I might be the first to get there. Everything is ready except the
    block DMA bus master state machine. I spent much time to make it perfect,
    otherwise I am already there.

    vax, 9000

    >
    > --Toby



  4. Re: Modern disk system for our -11s



    Toby Thain wrote:

    > toby@telegraphics.com.au (Toby Thain) wrote in message news:...
    >
    >>...
    >>Emanuel Stiebler remarked that it's a perennial winter-time topic:
    >>http://mail-index.netbsd.org/port-va...1/02/0017.html )

    >
    >
    > And he should know, he started a similar thread in 1998:
    > http://mail-index.netbsd.org/port-va...2/02/0010.html


    In trying to answer his question "What makes this (SCSI) thing so
    expensive?..." ....
    The problem with SCSI is that DEC didn't really get on that bandwagon
    soon enough and therefore didn't put SCSI boot support into the boot
    PROMs available for most of the earlier Unibus and Q-bus systems. In
    fact, what most third party mfgrs. did was to put a microcoded bit slice
    engine on their SCSI disk controller, and have the microcode emulate the
    MSCP protocol interface. You ended up with a real bastard of a system:
    the Unibus/QBus end looked like the MSCP register set while
    the disk drive end was pure (or as pure as it could be) SCSI. Some
    controllers even had support for SCSI tape drives and used the microcode
    to emulate the TMSCP protocol (or, in some cases, the TM11/TU80/etc.
    controller registers).
    (Those not aware of history are doomed to repeat it...)

    >
    > To which John Wilson responded
    > "Sounds like a cool project. Just so you know, the SCSI side is the
    > easiest (since you can use your favorite SCSI chip to do all the
    > work), being a Q-bus bus master is a bit more complicated, and writing
    > the firmware to do MSCP/TMSCP is quite a project."
    > http://mail-index.netbsd.org/port-va...2/02/0015.html
    >
    > Unfortunately the thread dissolved into the usual SCSI-IDE debate...
    > http://mail-index.netbsd.org/port-va...2/04/0032.html
    > vs
    > http://mail-index.netbsd.org/port-va...2/05/0005.html
    >
    > And the inevitable suggestions of bridging buses:
    > http://mail-index.netbsd.org/port-va...2/06/0006.html
    >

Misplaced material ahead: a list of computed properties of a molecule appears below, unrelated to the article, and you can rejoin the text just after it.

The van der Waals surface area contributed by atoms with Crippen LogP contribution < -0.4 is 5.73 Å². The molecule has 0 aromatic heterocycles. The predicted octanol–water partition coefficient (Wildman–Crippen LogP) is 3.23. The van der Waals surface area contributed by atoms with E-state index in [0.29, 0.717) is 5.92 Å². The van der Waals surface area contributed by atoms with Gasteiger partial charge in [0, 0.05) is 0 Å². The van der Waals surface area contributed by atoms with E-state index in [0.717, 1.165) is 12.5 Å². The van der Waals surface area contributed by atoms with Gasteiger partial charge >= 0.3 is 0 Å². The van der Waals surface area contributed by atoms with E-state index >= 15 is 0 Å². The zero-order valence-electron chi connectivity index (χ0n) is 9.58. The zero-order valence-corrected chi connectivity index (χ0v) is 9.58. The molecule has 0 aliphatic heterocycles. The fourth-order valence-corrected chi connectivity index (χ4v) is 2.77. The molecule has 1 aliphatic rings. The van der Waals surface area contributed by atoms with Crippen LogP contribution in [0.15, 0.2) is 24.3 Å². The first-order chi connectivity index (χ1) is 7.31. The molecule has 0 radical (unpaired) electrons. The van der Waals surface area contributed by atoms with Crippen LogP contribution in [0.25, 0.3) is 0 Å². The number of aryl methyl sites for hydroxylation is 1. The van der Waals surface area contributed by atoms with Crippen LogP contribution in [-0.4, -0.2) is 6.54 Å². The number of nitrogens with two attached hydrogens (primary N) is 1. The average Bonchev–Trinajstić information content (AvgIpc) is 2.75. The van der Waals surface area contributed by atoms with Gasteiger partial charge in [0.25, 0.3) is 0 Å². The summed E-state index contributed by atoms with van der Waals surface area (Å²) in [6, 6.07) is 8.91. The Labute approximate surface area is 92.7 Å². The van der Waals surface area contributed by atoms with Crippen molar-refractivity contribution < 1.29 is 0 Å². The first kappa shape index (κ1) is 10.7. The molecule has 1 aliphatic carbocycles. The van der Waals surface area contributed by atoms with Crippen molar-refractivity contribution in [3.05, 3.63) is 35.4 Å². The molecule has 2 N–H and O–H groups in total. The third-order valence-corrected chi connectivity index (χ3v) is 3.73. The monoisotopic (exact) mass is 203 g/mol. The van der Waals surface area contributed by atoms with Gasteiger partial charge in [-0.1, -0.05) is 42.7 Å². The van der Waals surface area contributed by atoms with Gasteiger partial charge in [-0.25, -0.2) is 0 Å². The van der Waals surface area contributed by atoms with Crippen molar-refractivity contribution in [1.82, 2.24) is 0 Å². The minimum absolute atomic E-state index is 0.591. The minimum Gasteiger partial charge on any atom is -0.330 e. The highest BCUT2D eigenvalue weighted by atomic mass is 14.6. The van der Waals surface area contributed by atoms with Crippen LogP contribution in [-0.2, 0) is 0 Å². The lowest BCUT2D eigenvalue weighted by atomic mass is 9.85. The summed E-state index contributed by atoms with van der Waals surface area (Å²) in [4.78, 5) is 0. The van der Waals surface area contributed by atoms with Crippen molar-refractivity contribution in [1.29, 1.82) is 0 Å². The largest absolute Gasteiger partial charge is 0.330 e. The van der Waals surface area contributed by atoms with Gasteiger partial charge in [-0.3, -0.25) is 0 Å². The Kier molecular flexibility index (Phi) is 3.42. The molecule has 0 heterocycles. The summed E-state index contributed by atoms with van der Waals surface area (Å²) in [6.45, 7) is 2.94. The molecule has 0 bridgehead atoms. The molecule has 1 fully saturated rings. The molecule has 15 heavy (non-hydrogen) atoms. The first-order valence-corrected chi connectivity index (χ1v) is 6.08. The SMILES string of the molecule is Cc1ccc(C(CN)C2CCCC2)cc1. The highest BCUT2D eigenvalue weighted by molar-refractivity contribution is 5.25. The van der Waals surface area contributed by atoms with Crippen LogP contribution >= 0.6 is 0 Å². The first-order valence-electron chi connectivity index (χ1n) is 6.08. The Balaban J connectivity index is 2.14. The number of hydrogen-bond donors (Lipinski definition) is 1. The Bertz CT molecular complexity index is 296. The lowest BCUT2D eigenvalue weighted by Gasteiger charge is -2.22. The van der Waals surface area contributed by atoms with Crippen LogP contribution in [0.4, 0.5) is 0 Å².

> I'm just collecting these links here so they're not forgotten
    > The sad part is, after all these discussions over the years, nobody
    > has yet delivered a hobbyist controller... At least we may have a
    > three-horse race now, in Tobias Russell, vax9000, and myself.
    >
    > --Toby


  5. Re: Modern disk system for our -11s

    John Hudak wrote:

    >> And he should know, he started a similar thread in 1998:
    >> http://mail-index.netbsd.org/port-va...2/02/0010.html

    >
    > In trying to answer his question "What makes this (SCSI) thing so
    > expensive?..." ....


    Great thing, this internet. You write a question in 1998, and get an
    answer in 2004 ;-)



  6. Re: Modern disk system for our -11s

    E.S. wrote:

    > John Hudak wrote:
    >
    >>> And he should know, he started a similar thread in 1998:
    >>> http://mail-index.netbsd.org/port-va...2/02/0010.html

    >>
    >> In trying to answer his question "What makes this (SCSI) thing so
    >> expensive?..." ....

    >
    > Great thing, this internet. You write a question in 1998, and get an
    > answer in 2004 ;-)

    This is truely amazing, though that question was answered long ago.

    vax, 9000

  7. Re: Modern disk system for our -11s

    "vax, 9000" wrote in message news:...
    > ...
    > I might be the first to get there. Everything is ready except the
    > block DMA bus master state machine. I spent much time to make it perfect,
    > otherwise I am already there.


    We are only beginning, although our design is rapidly taking shape and
    reference materials and test hardware are coming together. I look
    forward to seeing your published work (I'm familiar with your
    geocities site; if you want "real" domain hosting for your project,
    please contact me privately). It sounds like you will comfortably meet
    your self-imposed deadline.

    --Toby

    >
    > vax, 9000
    >
    > >
    > > --Toby


  8. Re: Modern disk system for our -11s


    "John Hudak" wrote in message
    news:416D3198.3050100@sei.cmu.edu...
    >
    >
    > Toby Thain wrote:
    >
    > > toby@telegraphics.com.au (Toby Thain) wrote in message

    news:...
    > >
    > >>...
    > >>Emanuel Stiebler remarked that it's a perennial winter-time topic:
    > >>http://mail-index.netbsd.org/port-va...1/02/0017.html )

    > >
    > >
    > > And he should know, he started a similar thread in 1998:
    > > http://mail-index.netbsd.org/port-va...2/02/0010.html

    >
    > In trying to answer his question "What makes this (SCSI) thing so
    > expensive?..." ....
    > The problem with SCSI is that DEC didn't really get on that bandwagon
    > soon enough and therefore didn't put SCSI boot support into the boot
    > PROMs available for most of the earlier Unibus and Q-bus systems. In